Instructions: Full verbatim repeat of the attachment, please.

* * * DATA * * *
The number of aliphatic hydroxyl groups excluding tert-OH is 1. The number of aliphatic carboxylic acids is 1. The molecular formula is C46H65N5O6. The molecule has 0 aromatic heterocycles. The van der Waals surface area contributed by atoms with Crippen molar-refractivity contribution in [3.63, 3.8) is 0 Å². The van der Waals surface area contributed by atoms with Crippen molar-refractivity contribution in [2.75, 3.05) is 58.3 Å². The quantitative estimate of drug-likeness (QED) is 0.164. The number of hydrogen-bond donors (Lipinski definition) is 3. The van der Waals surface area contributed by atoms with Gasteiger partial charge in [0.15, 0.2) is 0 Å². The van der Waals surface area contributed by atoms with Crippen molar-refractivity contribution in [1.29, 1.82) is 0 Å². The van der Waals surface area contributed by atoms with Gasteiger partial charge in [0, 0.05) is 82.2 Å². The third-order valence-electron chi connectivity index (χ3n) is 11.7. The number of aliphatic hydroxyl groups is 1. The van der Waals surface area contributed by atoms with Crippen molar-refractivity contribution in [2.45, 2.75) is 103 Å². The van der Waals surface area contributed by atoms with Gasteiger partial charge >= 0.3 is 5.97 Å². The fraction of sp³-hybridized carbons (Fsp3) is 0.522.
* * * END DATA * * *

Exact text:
The number of aliphatic hydroxyl groups excluding tert-OH is 1. The number of aliphatic carboxylic acids is 1. The molecular formula is C46H65N5O6. The molecule has 0 aromatic heterocycles. The van der Waals surface area contributed by atoms with Crippen molar-refractivity contribution in [3.63, 3.8) is 0 Å². The van der Waals surface area contributed by atoms with Crippen molar-refractivity contribution in [2.75, 3.05) is 58.3 Å². The quantitative estimate of drug-likeness (QED) is 0.164. The number of hydrogen-bond donors (Lipinski definition) is 3. The van der Waals surface area contributed by atoms with Gasteiger partial charge in [0.15, 0.2) is 0 Å². The van der Waals surface area contributed by atoms with Crippen molar-refractivity contribution in [1.29, 1.82) is 0 Å². The van der Waals surface area contributed by atoms with Gasteiger partial charge in [0, 0.05) is 82.2 Å². The third-order valence-electron chi connectivity index (χ3n) is 11.7. The number of aliphatic hydroxyl groups is 1. The van der Waals surface area contributed by atoms with Crippen molar-refractivity contribution in [2.45, 2.75) is 103 Å². The van der Waals surface area contributed by atoms with Gasteiger partial charge >= 0.3 is 5.97 Å². The fraction of sp³-hybridized carbons (Fsp3) is 0.522.